The Banking Act of 1933, better known as Glass-Steagall, separated banking from the securities business. This provision was repealed in 1999.
The most important effect of the repeal has been to make the large banks behave much more like securities firms.
Although the differences between commercial banking and investment banking may have faded from memory in just 11 years, these differences are real, and the separation between the two industries was rigorously enforced and adjudicated for 66 years, seemingly without any detriment to economic efficiency or American competitiveness.
The most fundamental difference between commercial banks and securities firms was that commercial banks predominantly operated continuous, primary account relationships with customers, such as checking accounts and corporate loans. Securities firms, as they had evolved in recent decades, depended instead on individual transactions such as proprietary trading and issuance of bonds.
There had earlier been large securities firms, "wire houses," whose revenue came predominantly from customer account relationships. Most of these firms, including Merrill Lynch, had become investment banks by 1999, with principal trading and securities issuance as main activities. That is what is now happening to large banks. Same result: potentially higher return, but higher volatility and risk.
As compared to banks, securities firms were far more cyclical but often more highly leveraged. Their safety and soundness were not regulated. Their managers were much more highly compensated, but the successful firms rigorously controlled their total expenses. Competitive advantage was seen as depending on trading strategies and skills and on creativity in securities issuance.
Over the years of separation, there were two areas of serious competition between banks and securities firms. One was financing of corporations and government entities, and the other was wealth management for rich individual clients. In both of these, banks lost major market share for decades. A lesson appeared to be that the securities firms were smarter, more nimble, and able to offer superior incentives that attracted better management.
Because commercial banking was a very much larger industry than securities, a reasonable expectation in 1999 was that the banks would buy at least the major securities firms, allegedly in order to offer full-spectrum services to individual and entity clients. Synergy would be profitable. And then, "so what?" since regulators would continue to protect banks against taking unsafe risks.
This view proved to be myopic. What has happened is that investment bankers have taken over leadership of banks, and made banks more like securities firms.
A recent example: Stuart Gulliver, the new chief of HSBC. In a recent Financial Times interview Gulliver recalled his first job at HSBC, in a trading room. (Outside the U.S., HSBC was not subject to Glass-Steagall.)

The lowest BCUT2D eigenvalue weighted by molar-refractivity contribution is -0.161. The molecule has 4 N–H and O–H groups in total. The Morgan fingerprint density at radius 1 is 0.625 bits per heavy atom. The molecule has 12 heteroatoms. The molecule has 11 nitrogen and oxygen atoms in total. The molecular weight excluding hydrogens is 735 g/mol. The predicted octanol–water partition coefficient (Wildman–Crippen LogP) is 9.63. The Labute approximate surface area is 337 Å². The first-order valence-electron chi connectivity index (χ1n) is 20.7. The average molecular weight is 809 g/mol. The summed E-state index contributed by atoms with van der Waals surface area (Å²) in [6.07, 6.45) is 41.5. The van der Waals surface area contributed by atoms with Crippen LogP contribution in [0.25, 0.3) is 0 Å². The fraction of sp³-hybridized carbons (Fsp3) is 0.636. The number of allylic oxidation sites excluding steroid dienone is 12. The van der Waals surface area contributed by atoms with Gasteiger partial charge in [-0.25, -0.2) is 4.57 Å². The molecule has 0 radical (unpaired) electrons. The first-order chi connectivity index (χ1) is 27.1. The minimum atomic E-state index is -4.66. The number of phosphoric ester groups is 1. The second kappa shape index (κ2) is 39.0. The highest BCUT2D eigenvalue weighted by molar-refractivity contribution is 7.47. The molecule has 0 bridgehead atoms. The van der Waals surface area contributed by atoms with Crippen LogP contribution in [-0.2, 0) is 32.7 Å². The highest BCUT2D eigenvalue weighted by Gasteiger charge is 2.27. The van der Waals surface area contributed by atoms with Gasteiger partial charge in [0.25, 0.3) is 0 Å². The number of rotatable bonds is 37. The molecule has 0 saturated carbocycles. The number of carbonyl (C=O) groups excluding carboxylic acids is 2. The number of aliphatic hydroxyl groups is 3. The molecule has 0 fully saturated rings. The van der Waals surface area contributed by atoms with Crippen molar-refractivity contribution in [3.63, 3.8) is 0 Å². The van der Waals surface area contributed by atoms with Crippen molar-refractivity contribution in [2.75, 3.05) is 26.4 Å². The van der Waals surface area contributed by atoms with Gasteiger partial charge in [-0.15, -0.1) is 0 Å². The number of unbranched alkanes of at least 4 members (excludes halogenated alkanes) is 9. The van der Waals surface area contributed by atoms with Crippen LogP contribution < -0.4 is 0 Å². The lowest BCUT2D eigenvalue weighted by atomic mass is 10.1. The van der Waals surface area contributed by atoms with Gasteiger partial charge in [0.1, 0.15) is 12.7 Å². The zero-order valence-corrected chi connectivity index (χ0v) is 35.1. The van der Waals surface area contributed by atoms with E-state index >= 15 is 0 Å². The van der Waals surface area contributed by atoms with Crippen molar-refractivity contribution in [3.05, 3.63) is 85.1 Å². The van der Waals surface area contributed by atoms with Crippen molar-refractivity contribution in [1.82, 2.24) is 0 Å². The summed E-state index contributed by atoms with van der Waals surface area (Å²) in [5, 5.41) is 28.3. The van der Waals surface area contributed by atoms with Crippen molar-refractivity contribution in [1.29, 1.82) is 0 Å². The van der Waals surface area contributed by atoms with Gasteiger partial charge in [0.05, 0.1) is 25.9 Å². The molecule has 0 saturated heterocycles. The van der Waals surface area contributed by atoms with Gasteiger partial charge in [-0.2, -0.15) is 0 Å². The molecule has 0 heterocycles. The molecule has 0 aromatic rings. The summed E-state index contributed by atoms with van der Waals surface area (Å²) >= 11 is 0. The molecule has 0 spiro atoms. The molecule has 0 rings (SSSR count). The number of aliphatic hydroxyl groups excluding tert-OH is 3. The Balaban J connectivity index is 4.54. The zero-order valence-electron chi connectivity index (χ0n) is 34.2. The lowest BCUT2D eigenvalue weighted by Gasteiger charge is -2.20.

"You were accountable for your own actions and you had to be quick," which was why he liked the job, Gulliver said. He was a "brilliant" trader. Commercial bankers aren't at all like that.
One of Gulliver's first moves as chief executive was to cut back or eliminate growth in HSBC's flagship personal banking product, Premier. Too expensive to operate.
Damned right! How many more times does it need to be demonstrated that attracting wealthy people's banking business doesn't give you access to their investment business? But retail banking can be profitable — for instance, at Wells Fargo.
Gulliver said that if he hadn't been chosen as chief executive, he would have left and started a hedge fund. Vikram Pandit, Citigroup's chief executive, actually did start a hedge fund. He sold it to Citi, and it subsequently collapsed, causing a nine-figure writeoff.
Compare this with the background of Mike Geoghagen, Gulliver's predecessor, unceremoniously ousted. Geoghagen, like Gulliver, had been a consistently successful executive. But his successes were in turning around and building HSBC's banking businesses on several continents, particularly in South America. It's hard to imagine that he ever held a job in a trading room, or would run a hedge fund.
Wells Fargo is an exception. John Stumpf, the new chief executive there, worked his way up in retail banking, and was most recently executive vice president of community banking. Wells is seen as the national leader in relationship retail banking. For instance, it seldom issues credit cards to people who aren't already customers. One of Stumpf's predecessors would meet with each of his new branch managers and tell him: "Your branch is the bank."
But my predictions that the systemically important institutions will come increasingly to be led by people with a securities orientation. These banks will intensify their focus on trading and securities issuance, with less emphasis on primary account relationships. Compensation will continue its inexorable rapid rise. More mortgage securities. More creativity with instruments such as auction-rate bonds. More exposure to the risks that brought down Merrill, Bear and Lehman.
Will all of this be good for the deposit insurance funds, the banking system and the economy?
Andrew Kahr is a principal in Credit Builders LLC, a financial product testing and development company. He was the founding chief executive of Providian Corp. and can be reached at firstname.lastname@example.org.